Brew Food

Some Seattle taverns and brewpubs are moving in on fine dining.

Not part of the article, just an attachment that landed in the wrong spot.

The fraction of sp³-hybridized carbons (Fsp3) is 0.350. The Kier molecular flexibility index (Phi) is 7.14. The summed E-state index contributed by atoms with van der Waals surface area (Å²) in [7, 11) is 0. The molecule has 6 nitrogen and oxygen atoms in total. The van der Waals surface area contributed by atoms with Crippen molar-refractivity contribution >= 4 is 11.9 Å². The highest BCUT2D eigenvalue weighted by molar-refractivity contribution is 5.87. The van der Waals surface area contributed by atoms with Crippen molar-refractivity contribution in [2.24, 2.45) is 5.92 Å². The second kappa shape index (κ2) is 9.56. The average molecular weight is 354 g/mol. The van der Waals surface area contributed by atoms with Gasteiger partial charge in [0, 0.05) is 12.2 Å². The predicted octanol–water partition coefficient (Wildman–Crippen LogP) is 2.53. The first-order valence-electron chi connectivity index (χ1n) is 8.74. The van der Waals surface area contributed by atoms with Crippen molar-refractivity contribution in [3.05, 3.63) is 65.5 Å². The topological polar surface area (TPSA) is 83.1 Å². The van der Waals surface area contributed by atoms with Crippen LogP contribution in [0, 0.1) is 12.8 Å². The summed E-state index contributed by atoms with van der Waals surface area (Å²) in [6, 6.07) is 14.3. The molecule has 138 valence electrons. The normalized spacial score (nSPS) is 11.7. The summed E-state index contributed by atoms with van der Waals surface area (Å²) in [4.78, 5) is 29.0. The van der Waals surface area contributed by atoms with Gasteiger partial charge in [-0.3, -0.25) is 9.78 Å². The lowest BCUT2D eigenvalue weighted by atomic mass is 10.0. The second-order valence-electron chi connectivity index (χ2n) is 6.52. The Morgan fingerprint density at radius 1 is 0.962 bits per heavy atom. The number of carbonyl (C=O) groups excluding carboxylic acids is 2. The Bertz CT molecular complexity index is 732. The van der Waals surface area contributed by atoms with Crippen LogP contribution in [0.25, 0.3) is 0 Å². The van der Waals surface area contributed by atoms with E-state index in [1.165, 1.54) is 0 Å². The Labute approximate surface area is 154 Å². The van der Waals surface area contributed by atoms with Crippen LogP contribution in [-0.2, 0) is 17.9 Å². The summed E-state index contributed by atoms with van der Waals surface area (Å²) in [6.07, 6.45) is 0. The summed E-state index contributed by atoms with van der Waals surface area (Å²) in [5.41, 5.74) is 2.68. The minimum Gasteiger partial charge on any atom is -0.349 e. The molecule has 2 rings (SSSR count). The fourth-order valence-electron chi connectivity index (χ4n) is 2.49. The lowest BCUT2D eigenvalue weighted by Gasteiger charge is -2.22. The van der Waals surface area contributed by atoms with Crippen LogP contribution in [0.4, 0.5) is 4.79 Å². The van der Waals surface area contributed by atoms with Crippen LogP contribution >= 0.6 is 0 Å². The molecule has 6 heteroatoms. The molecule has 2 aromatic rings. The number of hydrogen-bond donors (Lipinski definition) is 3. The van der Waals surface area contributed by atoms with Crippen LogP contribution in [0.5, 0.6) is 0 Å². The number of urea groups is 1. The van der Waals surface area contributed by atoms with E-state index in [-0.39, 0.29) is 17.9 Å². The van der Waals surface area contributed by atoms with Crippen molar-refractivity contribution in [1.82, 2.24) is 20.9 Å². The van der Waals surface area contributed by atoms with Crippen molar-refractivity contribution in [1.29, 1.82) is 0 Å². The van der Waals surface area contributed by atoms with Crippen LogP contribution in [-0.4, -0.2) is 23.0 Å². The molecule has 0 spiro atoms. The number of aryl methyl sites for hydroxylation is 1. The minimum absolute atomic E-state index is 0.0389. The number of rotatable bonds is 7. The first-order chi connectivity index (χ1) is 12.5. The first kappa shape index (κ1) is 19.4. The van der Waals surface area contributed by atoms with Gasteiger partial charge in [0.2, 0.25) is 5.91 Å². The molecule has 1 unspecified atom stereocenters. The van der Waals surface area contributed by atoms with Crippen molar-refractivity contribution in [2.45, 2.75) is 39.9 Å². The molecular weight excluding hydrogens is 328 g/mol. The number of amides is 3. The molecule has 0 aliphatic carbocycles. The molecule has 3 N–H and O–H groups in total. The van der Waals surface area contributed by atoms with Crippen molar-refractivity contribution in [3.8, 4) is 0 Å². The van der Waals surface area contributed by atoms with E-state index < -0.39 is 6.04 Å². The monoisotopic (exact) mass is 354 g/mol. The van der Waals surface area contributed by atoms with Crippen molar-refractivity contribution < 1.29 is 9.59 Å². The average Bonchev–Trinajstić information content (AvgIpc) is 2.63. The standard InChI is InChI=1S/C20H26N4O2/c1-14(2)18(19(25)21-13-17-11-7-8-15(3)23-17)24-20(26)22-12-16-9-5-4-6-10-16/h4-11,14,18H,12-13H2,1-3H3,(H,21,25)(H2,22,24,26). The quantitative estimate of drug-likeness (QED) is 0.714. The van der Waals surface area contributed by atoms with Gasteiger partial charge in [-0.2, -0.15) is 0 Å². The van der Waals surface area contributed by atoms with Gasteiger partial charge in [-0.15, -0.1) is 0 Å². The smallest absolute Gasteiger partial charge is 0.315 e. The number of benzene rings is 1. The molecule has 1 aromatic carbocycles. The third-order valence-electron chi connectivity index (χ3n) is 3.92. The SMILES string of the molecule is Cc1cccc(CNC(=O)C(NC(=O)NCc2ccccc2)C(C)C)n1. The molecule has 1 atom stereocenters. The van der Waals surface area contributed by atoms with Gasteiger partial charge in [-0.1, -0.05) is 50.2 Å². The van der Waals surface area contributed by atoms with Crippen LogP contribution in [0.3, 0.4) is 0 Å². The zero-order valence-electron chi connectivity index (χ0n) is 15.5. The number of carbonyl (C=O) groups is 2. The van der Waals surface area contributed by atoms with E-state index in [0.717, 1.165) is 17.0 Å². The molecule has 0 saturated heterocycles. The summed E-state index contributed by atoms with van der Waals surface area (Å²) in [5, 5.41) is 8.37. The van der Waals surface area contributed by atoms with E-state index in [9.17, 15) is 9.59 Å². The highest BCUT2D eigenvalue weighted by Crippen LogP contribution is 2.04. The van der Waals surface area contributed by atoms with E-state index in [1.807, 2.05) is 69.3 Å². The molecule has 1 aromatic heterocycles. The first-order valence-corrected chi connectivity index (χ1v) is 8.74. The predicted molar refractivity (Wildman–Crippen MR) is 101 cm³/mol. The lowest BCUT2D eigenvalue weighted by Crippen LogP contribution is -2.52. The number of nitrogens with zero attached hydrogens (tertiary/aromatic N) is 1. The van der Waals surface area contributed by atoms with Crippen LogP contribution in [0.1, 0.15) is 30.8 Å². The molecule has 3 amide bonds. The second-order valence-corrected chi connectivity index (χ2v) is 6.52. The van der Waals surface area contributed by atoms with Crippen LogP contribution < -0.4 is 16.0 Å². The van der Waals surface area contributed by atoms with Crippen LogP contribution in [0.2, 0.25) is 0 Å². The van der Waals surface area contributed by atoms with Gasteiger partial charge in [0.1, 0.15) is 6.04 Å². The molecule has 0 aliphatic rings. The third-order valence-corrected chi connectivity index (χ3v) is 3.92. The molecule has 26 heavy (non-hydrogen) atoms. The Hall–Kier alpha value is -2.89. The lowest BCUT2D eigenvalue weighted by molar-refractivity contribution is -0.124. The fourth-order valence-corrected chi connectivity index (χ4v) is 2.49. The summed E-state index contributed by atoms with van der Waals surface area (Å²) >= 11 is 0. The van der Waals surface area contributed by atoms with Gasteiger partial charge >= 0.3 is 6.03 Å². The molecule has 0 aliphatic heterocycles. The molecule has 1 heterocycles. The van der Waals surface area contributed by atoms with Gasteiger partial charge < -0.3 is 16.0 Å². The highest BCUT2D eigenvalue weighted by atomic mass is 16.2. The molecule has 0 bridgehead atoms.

In these parts, beer is serious business. Too damn serious to be much fun, sometimes. Our region's periodic showcases of the brewer's art are cases in point: milling crowds of serious sippers shuffling from one sample table to the next, souvenir 3-ounce glass in hand. You'd never guess, looking on, that drinking beer's supposed to be enjoyable and sociable—even wine tastings are generally more fun. Hops on Equinox, the spring craft-beer festival at Seattle Center's Fisher Pavilion, may at last break the pattern, by diluting all that beer—70 brews this year, from nearly 40 breweries—with a modicum of food. Good food, too—not just pretzels and peanuts, nor gooey nachos and sticky drumettes. And about time, too, because Northwest pub food has evolved in recent years into something other than a fat-and-starch foundation for long-haul drinking. In retrospect, we should have expected such evolution. When brewers work hard and long to produce beers comparable in class to the finest traditional brews of Europe, it's only a matter of time until they start wanting the food consumed with them to be up to the same standard of subtlety. There's no point in tweaking your IPA painstakingly to perfection if it's going to be wasted washing down barbecue chips. Good food hasn't been a total stranger to taverns and brewpubs in the area. Rooted Seattleites have long heard tell of fine eating to be had at Fred's RivertownAlehouse in Snohomish, and Greenwood's 74th Street Alehouse was a pioneer in serious pub food as well as quality quaffs. But the trend is now beginning to reach critical mass, approaching the point that someone thinking about dining out might consider a spot like the Barking Dog Alehouse or the Elysian Brewery's TangleTown for the food, with availability of first-rate beer playing a minor role in the decision. Pub owners deserve particular praise for improving the product of their kitchens because, for the most part, nobody was asking them to do it. It's been a labor of love, born of the desire to offer food fit to match with the beverage they love. There's even been a kind of counter­pressure from some self-appointed brew aficionados, born perhaps of a feeling that if the food improves, taverns will lose their two-fisted manliness. Capitol Hill's Elysian Brewery has actually been criticized for trying to serve imaginative food; a contributor to the legendary bar-blog slammed it for following "that bizarre health nut/trendy Capitol Hill style where everything sounds like something that you would normally eat, but has all sorts of unusual ingredients that really you would rather avoid." Some of the dishes that will be offered at the Center this weekend might rouse that writer's ire. The 74th Street Alehouse offer its evergreen gumbo Saturday evening, and surely even a Real Man could have no objection to engulfing a Kobe beef meatball or two along with his 3 ounces of Rogue Brutal Bitter? But confirmed guys may waver a bit when confronted with Maritime Pacific's habañero pulled pork with Imperial Pale Ale mango slaw, and draw the line at such foofy preparations as Barking Dog's lobster bisque and Elysian's curry duck. This is an unfortunate but a fixed fact of life in the beer business. In America, wine owns the class image, beer is blue-collar; the average citizen takes pretension for granted when wine's the subject, but hoots in derision when anyone suggests that the aromas and flavors and mouth-feel of beer merit the same attention as wine's do. I sympathize with this reaction, because wine's taken-for-granted superiority is the biggest impediment to its enjoyment, for casual sippers and cognoscenti alike. It would be truly terrible if a band of beer snobs (oh, they exist, nowhere more flourishingly than right here at home) ever manage to acquire the influence over beer consumers that the wine mafia still wields. Could that happen? Probably not. With luck, the growing fusion of good brews and fine food will blow away the last lingering odors that gave the word "tavern" such seedy overtones for so long, without compromising the agreeably downscale image that still survives from the days when the tavern deserved to be called "the workingman's club." Women long ago broke down the invisible door of the club; it may be as much their emergence as a significant share of tavern clientele that has fueled interest in pub food that's, if not dainty, at least fit to eat. Who knows, maybe now that food is a growing element in their business, taverns will begin to fill more fully the function that pubs and bistros and trattorie and tabernai play in their respective homelands. Eating out among neighbors, lightly lubricated, preferably with the ankle-biters scuffling under the table, is a great way to spend time, an enrichment of experience a white-tablecloth restaurant can't offer. Hops on Equinox beer festival, Seattle Center's Fisher Pavilion, 206-633-0422, Fri., March 19, 5–10 p.m.; Sat., March 20, 1–10 p.m. $18 adv./$20. Barking Dog Alehouse 705 N.W. 70th St., 206-782-2974, BALLARD 20 beers on draft (one cask) Chef's picks: buffalo stew, panko-breaded halibut and chips, gumbo Collins Pub 526 Second Ave., 206-623-1016, PIONEER SQUARE 21 beers on draft (one cask) Chef's picks: house-ground beef burger, beer-battered fish and chips, turkey club Columbia City Ale House 4914 Rainier Ave. S., 206-723-5123, RAINIER VALLEY 16 beers on draft (21+ only) Chef's picks: fresh soups, halibut-cake salad special, Moroccan lamb pot pie special ElliotT Bay Brewing Company 4720 California Ave. S.W., 206-932-8695, WEST SEATTLE Six house beers and four "guests" on tap (two casks) Chef's picks: IPA fish and chips, fajita salad, grilled turkey, bacon, and Swiss sandwich Elysian Brewing Company 1221 E. Pike St., 206-860-1920, CAPITOL HILL 14 beers on draft (one cask) Chef's picks: "hot babe" pork sandwich, fish and chips, Thai lamb and red curry Hale's 4301 Leary Way N.W., 206-706-1544, FREMONT 12 beers on draft Chef's picks: Caribbean chicken sandwich, American classic pizza, wild grilled salmon Hilltop 2129 Queen Anne Ave. N., 206-285-3877, QUEEN ANNE 18 beers on draft (21+ only) Chef's picks: Reuben sandwich, chicken-fried chicken, house-made soups Hopvine Pub 507 15th Ave. E., 206-328-3120, CAPITOL HILL 12 taps, frequent rotations Chef's picks: three daily soup specials, pizza, seasonal salad Maritime Pacific's Jolly Roger Taproom 1514 N.W. Leary Way, 206-782-6181, BALLARD 13 beers on draft (two casks) (21+ only) Chef's picks: "smokers" (onion rings with jalapeño dip sauce), mini burgers, broiled pork loin chop Owl & Thistle 808 Post Ave., 206-621-7777, DOWNTOWN Nine beers on draft, one cider (21+ only after 8 p.m.) Chef's picks: fish and chips, clam chowder, Guinness beef stew Pig'N Whistle 8420 Greenwood Ave. N., 206-782-6044, GREENWOOD Six beers on draft Chef's picks: grilled chicken salad, rib platter, honey chicken sandwich 74th Street Ale House 7401 Greenwood Ave. N., 206-784-2955, GREENWOOD 16 beers on draft (21+ only) Chef's picks: fish tacos, gumbo, grilled red Reuben sandwich Sonya's 1919 First Ave., 206-441-7996, DOWNTOWN Three beers on draft (21+ only) Chef's picks: Philly prime rib melt, Sonya's burger, beer-battered fish and chips Tangletown 2106 N. 55th St., 206-547-5929, WALLINGFORD 16 beers on draft (two casks) Chef's picks: portobello mushroom sandwich, Southern cassoulet, mulligatawny soup